Establishing a high level of knowledge regarding bioterrorist threats in emergency department physicians: Methodology and the results of a national bio-preparedness project

Adi Leiba, Nir Drayman, Yoram Amsalem, Adi Aran, Gali Weiss, Ronit Leiba, Dagan Schwartz, Yehezkel Levi, Avishay Goldberg, Yaron Bar-Dayan

Research output: Contribution to journalArticlepeer-review

4 Scopus citations

Abstract

Introduction: Medical systems worldwide are facing the new threat of morbidity associated with the deliberate dispersal of microbiological agents by terrorists. Rapid diagnosis and containment of this type of unannounced attack is based on the knowledge and capabilities of medical staff. In 2004, the knowledge of emergency department physicians of anthrax was tested. The average test score was 58%. Consequently, a national project on bioterrorism preparedness was developed. The aim of this article is to present the project in which medical knowledge was enhanced regarding a variety of bioterrorist threats, including cutaneous and pulmonary anthrax, botulinum, and smallpox.Methods: In 2005, military physicians and experts on bioterrorism conducted special seminars and lectures for the staff of the hospital emergency department and internal medicine wards.Later, emergency department senior physicians were drilled using one of the scenarios.Results: Twenty-nine lectures and 29 drills were performed in 2005.The average drill score was 81.7%.The average score of physicians who attended the lecture was 86%, while those who did not attend the lectures averaged 78.3% (NS).Conclusions: Emergency department physicians were found to be highly knowledgeable in nearly all medical and logistical aspects of the response to different bioterrorist threats. Intensive and versatile preparedness modalities, such as lectures, drills, and posters, given to a carefully selected group of clinicians, can increase their knowledge, and hopefully improve their response to a bioterrorist attack.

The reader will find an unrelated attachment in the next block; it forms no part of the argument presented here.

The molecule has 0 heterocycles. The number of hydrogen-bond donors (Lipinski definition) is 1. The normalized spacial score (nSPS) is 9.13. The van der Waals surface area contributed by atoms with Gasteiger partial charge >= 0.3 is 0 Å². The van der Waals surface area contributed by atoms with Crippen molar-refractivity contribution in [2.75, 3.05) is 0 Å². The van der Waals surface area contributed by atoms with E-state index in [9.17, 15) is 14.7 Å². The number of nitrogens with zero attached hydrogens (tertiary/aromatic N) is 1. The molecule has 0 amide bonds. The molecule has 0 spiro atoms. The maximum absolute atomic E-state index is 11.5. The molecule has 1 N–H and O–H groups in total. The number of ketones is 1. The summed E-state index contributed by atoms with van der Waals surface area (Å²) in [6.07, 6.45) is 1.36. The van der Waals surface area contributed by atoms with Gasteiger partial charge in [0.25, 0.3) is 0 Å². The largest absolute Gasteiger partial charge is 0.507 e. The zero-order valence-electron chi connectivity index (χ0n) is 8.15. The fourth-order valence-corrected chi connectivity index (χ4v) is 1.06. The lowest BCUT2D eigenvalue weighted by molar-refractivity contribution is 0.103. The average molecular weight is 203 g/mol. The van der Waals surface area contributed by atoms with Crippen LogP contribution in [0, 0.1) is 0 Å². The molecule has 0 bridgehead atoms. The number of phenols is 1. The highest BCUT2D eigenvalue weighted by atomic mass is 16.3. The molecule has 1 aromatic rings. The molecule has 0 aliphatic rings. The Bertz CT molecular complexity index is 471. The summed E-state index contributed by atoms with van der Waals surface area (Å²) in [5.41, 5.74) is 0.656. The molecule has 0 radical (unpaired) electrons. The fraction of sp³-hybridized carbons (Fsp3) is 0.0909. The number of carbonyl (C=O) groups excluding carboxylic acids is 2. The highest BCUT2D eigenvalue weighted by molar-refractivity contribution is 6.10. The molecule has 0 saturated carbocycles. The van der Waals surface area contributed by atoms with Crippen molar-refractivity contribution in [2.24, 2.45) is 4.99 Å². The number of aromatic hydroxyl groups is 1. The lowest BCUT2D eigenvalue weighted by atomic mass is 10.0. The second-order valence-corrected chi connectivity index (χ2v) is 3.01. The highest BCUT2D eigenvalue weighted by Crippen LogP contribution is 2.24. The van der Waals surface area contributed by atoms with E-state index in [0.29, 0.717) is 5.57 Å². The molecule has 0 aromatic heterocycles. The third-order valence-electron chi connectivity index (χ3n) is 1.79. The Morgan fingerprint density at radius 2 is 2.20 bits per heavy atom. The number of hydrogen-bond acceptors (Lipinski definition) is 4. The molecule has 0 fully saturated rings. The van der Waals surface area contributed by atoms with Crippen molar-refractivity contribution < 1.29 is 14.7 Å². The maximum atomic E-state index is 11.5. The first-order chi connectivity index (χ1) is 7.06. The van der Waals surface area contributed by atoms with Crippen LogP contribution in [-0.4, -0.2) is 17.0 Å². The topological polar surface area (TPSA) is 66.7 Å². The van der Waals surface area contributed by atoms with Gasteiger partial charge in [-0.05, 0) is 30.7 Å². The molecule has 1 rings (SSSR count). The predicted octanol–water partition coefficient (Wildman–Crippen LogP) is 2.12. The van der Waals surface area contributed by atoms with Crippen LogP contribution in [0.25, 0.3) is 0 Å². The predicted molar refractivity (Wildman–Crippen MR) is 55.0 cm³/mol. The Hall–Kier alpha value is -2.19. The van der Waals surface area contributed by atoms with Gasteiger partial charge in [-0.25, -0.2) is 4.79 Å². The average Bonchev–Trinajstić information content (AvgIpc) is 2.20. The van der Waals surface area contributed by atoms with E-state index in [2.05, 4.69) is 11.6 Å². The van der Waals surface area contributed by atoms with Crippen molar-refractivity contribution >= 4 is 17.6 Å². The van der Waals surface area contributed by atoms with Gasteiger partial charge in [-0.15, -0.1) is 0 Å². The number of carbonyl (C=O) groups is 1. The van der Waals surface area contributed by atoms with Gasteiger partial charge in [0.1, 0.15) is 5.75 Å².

Original languageEnglish
Pages (from-to)207-211
Number of pages5
JournalPrehospital and Disaster Medicine
Volume22
Issue number3
DOIs
StatePublished - 1 Jan 2007

Keywords

  • anthrax
  • bioterrorism
  • botulinum
  • education
  • emergency department
  • smallpox

ASJC Scopus subject areas

  • Emergency Medicine
  • Emergency

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